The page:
Protect Your Business from Corporate Raiding by Key Employees

Protect Your Business from Corporate Raiding by Key Employees

By Randall Sutton

Trust in your key employees is critical to business success. In a closely held business, an employee’s disloyalty can bring even the most successful business to the brink of bankruptcy.

Over the years, I have handled many “corporate raiding” cases, where a highly trusted key employee or group of employees decided to unexpectedly quit the business and attempt to step into the shoes of the former employer. In many of these cases, the owner had stepped away from daily management and oversight of the business and left most business operations to the key employees. In other cases, key sales or management employees were given great latitude to promote the business, but greed and a desire to “call the shots” led to sabotage and direct competition with the employer while still on the company payroll.

Corporate raiding cases typically have several factors in common:

  1. Absentee or hands-off supervision of the employee, which gives the employee freedom to engage in competitive efforts without close scrutiny;
  2. The employee is highly motivated, successful and usually a top performer. The employee is confident that the company’s success rests primarily on the employee’s own excellence;
  3. The employee is unhappy with management and feels he or she has been treated unfairly, which allows the employee to justify the betrayal; and
  4. The employee is not bound by any express noncompete or nonpiracy agreement, so the employee seeks legal counsel, and is erroneously advised that he or she can freely compete.

Under Oregon law, key employees have a fiduciary duty not to directly compete with their employer. Until the employee terminates employment, the employee cannot take any action to advance the employee’s interests in competition with the employer. Once the employment relationship terminates, absent a valid noncompete or nonpiracy agreement, competition is fair game. However, even then, courts will sometimes impose restrictions out of fairness on an employee who engaged in acts of sabotage or competition while he or she was employed. Courts will also restrict former employees from using trade secrets that were obtained while working for the former employer.

In cases involving sabotage, theft of trade secrets, or breach of the duty of loyalty, we have been successful in obtaining court orders restraining the former employee from competing and using trade secret information. In especially egregious cases, we have obtained ex parte court orders.  These orders allow us to surprise the former employee by conducting an onsite examination of documents and computer data at the former employee’s new place of business, without prior notice, and with the assistance of the local sheriff.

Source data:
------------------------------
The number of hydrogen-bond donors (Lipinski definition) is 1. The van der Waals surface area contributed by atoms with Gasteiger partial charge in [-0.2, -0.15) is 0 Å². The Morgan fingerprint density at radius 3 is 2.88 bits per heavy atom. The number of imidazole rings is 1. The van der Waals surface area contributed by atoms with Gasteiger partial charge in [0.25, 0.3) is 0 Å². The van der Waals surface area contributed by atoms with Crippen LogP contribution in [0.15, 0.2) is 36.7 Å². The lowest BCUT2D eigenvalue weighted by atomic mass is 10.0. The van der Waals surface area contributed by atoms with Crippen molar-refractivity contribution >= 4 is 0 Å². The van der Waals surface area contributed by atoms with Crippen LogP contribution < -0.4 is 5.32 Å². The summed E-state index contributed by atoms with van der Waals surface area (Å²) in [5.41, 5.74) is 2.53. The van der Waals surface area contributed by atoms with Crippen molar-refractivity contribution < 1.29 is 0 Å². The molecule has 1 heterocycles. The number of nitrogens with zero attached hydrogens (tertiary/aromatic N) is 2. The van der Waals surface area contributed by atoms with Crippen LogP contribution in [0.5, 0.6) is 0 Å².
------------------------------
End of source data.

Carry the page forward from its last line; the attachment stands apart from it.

Without question, the most effective way to protect your business is through execution of valid and enforceable noncompetition or nonpiracy agreements. A “noncompetition agreement” restricts your former employee from competing with your business in any manner within a limited geographic or trade area for an agreed period of time.  A “nonpiracy agreement” restricts your former employee from soliciting or transacting business with your customers and from soliciting your employees.  These restrictive covenants have a bad reputation.  Many claim that restrictions of this nature are not enforceable.  The reality is that a court will not go out of its way to make a bad agreement enforceable. Because Oregon imposes strict rules on when these agreements will be enforced, many agreements get signed without strictly following the rules, and the court then refuses to enforce the agreement. For this reason, it is critical that restrictive covenants are drafted and reviewed by qualified legal counsel.  When the agreement has been properly drafted and executed, we have successfully enforced restrictive covenants against former employees.

With a valid noncompetition or nonpiracy agreement in place, the task of enforcing competitive restrictions on a former employee is greatly simplified. A noncompetition agreement is not valid unless presented at the job offer stage and signed upon hire.  Such an agreement is sometimes enforceable when executed in conjunction with a significant promotion. The laws regulating nonpiracy agreements are more flexible and these agreements can be valid even when signed by a current employee in many cases.

In cases of sabotage and unlawful competition by key employees, the impact on the former employer can be devastating. Fast legal action is required to restrain the employee. When possible, preventative action, with valid and enforceable restrictive covenants in place, is an effective deterrent and powerful tool in avoiding corporate raiding by your key employees.  If you would like assistance in analyzing these issues in your business, or have any other employment-related questions, please contact an attorney on our Employment Law Group.